Monitoring

This is the reference documentation for the metrics reported by Spinnaker microservices. It is indented for operators who need to monitor the services but cannot use the monitoring-daemon. If you’re looking on instructions for how to install or setup monitoring, checkout the setup instructions.

Enabling Monitoring

The monitoring endpoint, /spectator/metrics, is not available unless monitoring is enabled, which it is by default. Monitoring is enabled in the microservices using the Halyard command TBD.

Metrics Overview

A Spinnaker metric is a named collection of measurements used to track a type of activity over time. There are two basic types of metrics: counters and gauges. A counter measures how many times the activity occured over the lifetime of the process (e.g. how many actions have ever occurred) whereas a gauge measures an instantaneous value (e.g. how many actions are active now).

Each recorded measurement has a set of tags and a timestamped value. The tags are used to capture the context or aspect of the value. For example, each Spinnaker microservice uses a single counter metric (“controller.invocations”) to monitor how many HTTP calls it handled. Since the microservices have many different HTTP endpoints, they add a tag (“method”) to the measurement indicating which was called. Internally the endpoints are grouped together for different types that are managed by a particular controller, so the measurements are also tagged with a “controller” tag.

Operationally, you want to be able to distinguish successful calls from failures in order to detect problems that might come up. Rather than creating different metrics for each type of failure or success (or failure vs success), the measurements are tagged with a “success” tag as well as a “statusCode” tag. The end result is that there is just a single metric “controller.invocations”, but the measurements within it are richly decorated with details so that individual metrics can be filtered to view a much finer granularity.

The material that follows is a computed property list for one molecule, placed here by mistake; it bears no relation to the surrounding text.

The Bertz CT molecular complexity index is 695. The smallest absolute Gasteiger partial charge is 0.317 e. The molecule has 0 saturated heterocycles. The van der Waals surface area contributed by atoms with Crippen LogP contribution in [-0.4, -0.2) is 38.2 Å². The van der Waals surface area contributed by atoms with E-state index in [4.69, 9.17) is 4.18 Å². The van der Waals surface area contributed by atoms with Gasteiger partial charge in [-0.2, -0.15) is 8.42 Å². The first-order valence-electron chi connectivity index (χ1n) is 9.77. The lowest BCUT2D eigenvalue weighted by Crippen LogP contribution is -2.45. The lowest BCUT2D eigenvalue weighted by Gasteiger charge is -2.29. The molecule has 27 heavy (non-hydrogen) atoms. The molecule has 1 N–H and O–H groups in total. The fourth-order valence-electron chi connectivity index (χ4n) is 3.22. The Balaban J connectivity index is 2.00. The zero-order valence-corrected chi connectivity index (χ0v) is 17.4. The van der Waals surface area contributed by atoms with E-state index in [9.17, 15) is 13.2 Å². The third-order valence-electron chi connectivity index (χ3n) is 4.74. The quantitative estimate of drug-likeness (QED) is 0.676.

In essence, the sequence of timestamped measurements for a Spinnaker metric can be partitioned by their tag bindings so that all the measurements for the same set of tag bindings form their own sequence (e.g. all the successful calls to the “list” method vs all the failed calls to the “list” method vs all the failed calls to the “get” method). The monitoring systems will typically treat each of these as their own time-series and allow you to filter by some tags, then aggregate by or break out by each of the others so that you can view the measurements at the abstraction and granularity that makes sense for what your interest is (e.g. global failures, attempted modifications to a particular resource type, etc).

Here is an example of the metric controller.invocations in Front50.

"tags": [
    {
        "key": "application",
        "value": "mysnazzyapp"
    },
    {
        "key": "controller",
        "value": "PipelineController"
    },
    {
        "key": "method",
        "value": "listByApplication"
    },
    {
        "key": "statistic",